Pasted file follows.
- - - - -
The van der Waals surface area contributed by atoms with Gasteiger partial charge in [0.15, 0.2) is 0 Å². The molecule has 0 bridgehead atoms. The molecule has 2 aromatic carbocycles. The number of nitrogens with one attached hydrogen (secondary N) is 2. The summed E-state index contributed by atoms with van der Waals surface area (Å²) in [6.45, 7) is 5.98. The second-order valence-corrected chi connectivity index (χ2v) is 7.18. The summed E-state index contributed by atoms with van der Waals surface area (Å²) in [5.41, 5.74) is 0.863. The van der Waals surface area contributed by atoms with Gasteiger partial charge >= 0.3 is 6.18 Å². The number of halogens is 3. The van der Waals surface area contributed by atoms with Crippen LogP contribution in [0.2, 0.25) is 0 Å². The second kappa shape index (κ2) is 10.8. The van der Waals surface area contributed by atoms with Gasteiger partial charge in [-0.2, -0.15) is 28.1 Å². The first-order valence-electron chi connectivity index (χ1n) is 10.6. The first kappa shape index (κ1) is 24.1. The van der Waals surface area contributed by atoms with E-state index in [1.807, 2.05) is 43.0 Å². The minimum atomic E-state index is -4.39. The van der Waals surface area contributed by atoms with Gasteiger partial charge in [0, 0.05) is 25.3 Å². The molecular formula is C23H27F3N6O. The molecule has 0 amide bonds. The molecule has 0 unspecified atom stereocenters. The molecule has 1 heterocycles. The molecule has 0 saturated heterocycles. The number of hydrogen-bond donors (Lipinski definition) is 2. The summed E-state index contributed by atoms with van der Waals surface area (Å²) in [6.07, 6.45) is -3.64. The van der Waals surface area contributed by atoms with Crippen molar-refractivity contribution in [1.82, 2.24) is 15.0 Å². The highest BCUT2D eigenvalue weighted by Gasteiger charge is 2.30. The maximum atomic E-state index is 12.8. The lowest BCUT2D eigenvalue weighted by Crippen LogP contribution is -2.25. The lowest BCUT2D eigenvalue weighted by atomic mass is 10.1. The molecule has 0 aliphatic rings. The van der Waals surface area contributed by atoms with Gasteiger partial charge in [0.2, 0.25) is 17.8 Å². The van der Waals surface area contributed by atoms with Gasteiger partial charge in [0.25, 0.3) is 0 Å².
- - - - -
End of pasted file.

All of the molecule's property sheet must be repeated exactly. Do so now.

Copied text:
The van der Waals surface area contributed by atoms with Gasteiger partial charge in [0.15, 0.2) is 0 Å². The molecule has 0 bridgehead atoms. The molecule has 2 aromatic carbocycles. The number of nitrogens with one attached hydrogen (secondary N) is 2. The summed E-state index contributed by atoms with van der Waals surface area (Å²) in [6.45, 7) is 5.98. The second-order valence-corrected chi connectivity index (χ2v) is 7.18. The summed E-state index contributed by atoms with van der Waals surface area (Å²) in [5.41, 5.74) is 0.863. The van der Waals surface area contributed by atoms with Gasteiger partial charge >= 0.3 is 6.18 Å². The number of halogens is 3. The van der Waals surface area contributed by atoms with Crippen LogP contribution in [0.2, 0.25) is 0 Å². The second kappa shape index (κ2) is 10.8. The van der Waals surface area contributed by atoms with Gasteiger partial charge in [-0.2, -0.15) is 28.1 Å². The first-order valence-electron chi connectivity index (χ1n) is 10.6. The first kappa shape index (κ1) is 24.1. The van der Waals surface area contributed by atoms with E-state index in [1.807, 2.05) is 43.0 Å². The minimum atomic E-state index is -4.39. The van der Waals surface area contributed by atoms with Gasteiger partial charge in [0, 0.05) is 25.3 Å². The molecular formula is C23H27F3N6O. The molecule has 0 amide bonds. The molecule has 0 unspecified atom stereocenters. The molecule has 1 heterocycles. The molecule has 0 saturated heterocycles. The number of hydrogen-bond donors (Lipinski definition) is 2. The summed E-state index contributed by atoms with van der Waals surface area (Å²) in [6.07, 6.45) is -3.64. The van der Waals surface area contributed by atoms with Crippen molar-refractivity contribution in [1.82, 2.24) is 15.0 Å². The highest BCUT2D eigenvalue weighted by Gasteiger charge is 2.30. The maximum atomic E-state index is 12.8. The lowest BCUT2D eigenvalue weighted by Crippen LogP contribution is -2.25. The lowest BCUT2D eigenvalue weighted by atomic mass is 10.1. The molecule has 0 aliphatic rings. The van der Waals surface area contributed by atoms with Gasteiger partial charge in [0.2, 0.25) is 17.8 Å². The van der Waals surface area contributed by atoms with Gasteiger partial charge in [0.25, 0.3) is 0 Å².